Total partial pressure (totalpartpress): Each gas dissolved in a fluid such as transformer oil has a pressure (its partial pressure, expressed in atmospheres) which is determined by the number of molecules of the gas, the fluid volume, and the fluid temperature, as though the fluid were simply an empty container. If we add up the respective partial pressures of the combustible gases, plus carbon dioxide, oxygen, and nitrogen, we get the Total Partial Pressure. If the total partial pressure is close to the ambient gas pressure in the tank, the oil is close to saturation and could have a tendency to form gas bubbles in case of a fault, which would add more gas to the oil.



 One of the download links at the bottom of the equipment list page provides a DGA Summary report in .csv format. To use the summary report, first filter and sort the equipment list to show the equipment you want to include in the report. Then click the “Export DGA report data” link to download the report. Like all .csv files, it can be viewed and edited in a spreadsheet.

For each equipment item contained in the equipment list as filtered and sorted, the report contains a row of data consisting of basic equipment information, the latest DGA sample date and re-sample date, gas concentrations, and the DGA condition code, diagnosis, and “chinese summary”.

So far, we are aware of two different uses for this report, described below.

Example 1: Problem report for maintenance personnel

First, be sure that the “In-service items only” filter is checked so that the top of the report will not be occupied by retired or failed equipment. Filter the equipment by Owner or Region, depending on how your equipment maintenance is organized, then set Status = “Abnormal” and Sort = “Substation” before downloading the DGA Status report.

Example 2: Watch list for critical equipment

The summary report can be used to keep track of latest test results for equipment which is being tested frequently – for example, transformers which are known to be under unusual stress during the summer. To list exactly the right equipment, edit each of the equipment items you want to track and insert a text “tag” expression such as “OVERLOAD WATCH” into the Equipment Remarks (eqp_remarks) field. After each batch of new test results is uploaded into TOA4 Online, type the tag expression into the Keywords filter to display your list, then download the status report.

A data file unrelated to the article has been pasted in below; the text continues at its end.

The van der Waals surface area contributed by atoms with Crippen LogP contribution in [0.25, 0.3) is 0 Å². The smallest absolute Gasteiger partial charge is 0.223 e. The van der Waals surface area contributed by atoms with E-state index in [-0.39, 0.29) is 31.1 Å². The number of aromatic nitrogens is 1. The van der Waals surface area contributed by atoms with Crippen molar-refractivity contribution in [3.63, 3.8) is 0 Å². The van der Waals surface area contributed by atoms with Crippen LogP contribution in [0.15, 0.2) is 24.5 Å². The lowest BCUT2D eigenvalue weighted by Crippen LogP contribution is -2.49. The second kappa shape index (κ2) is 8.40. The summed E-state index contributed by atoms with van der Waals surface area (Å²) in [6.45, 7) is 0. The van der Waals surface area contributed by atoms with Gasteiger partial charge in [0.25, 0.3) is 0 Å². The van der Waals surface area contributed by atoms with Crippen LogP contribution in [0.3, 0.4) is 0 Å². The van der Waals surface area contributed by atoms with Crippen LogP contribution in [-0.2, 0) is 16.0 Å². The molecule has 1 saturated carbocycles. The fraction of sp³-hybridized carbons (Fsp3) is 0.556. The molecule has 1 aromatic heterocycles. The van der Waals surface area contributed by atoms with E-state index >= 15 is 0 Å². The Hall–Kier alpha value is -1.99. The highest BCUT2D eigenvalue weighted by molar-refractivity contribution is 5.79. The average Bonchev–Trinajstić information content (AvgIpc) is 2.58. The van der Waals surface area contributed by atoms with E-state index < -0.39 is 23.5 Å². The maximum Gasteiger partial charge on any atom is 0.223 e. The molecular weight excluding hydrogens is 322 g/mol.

The S. D. Myers Inc. laboratory reports the ratio of interfacial tension (IFT) and acid number as an indicator of the extent of oxidation of insulating oil. This ratio is the inspiration for TOA4’s Fluid Quality Index, which is calculated with an extra factor of 1000 to ensure that typical values of the index are not tiny decimal fractions. Here is the formula:

fqindex = 1000*acidnum/ift

Here, acidnum is the acid number (mg KOH/g), and ift is the interfacial tension (mN/m). The fqindex is calculated so that low values are good and high values are bad. Clean new oil has an fqindex below 1.0, and when fqindex reaches 10, the oil is in poor condition.

While fqindex is good for trending the approximate oil quality and for detecting sudden changes which may need investigation, the acidity and IFT values provide a direct basis for triggering maintenance activity such as oil treatment.

For in-service mineral transformer oil, the acid number starts at about 0.01 mg KOH/g and is considered poor when it has increased to 0.10 or 0.20; at 0.40 it is completely unacceptable because sludge formation begins at about that level of acidity. The IFT starts at about 50 mN/m and declines as oil oxidation produces polar byproducts. At an IFT of about 25 or 30 mN/m, the oil should be reclaimed, and at about 22 mN/m sludge formation begins. How can we use this information to derive norms for fqindex?

Observe that if acid number is less than 0.10 and IFT is greater than 30, then fqindex is less than 3.33; that is, if fqindex exceeds 3.33, then either acid number or IFT must be outside the acceptable range. Using the more relaxed limits of 0.20 for acid number and 25 for IFT, the corresponding limit for fqindex is 8.00. On the other hand, if acid number is greater than 0.40 and IFT is less than 22, then fqindex is greater than 18 and sludge formation has probably started.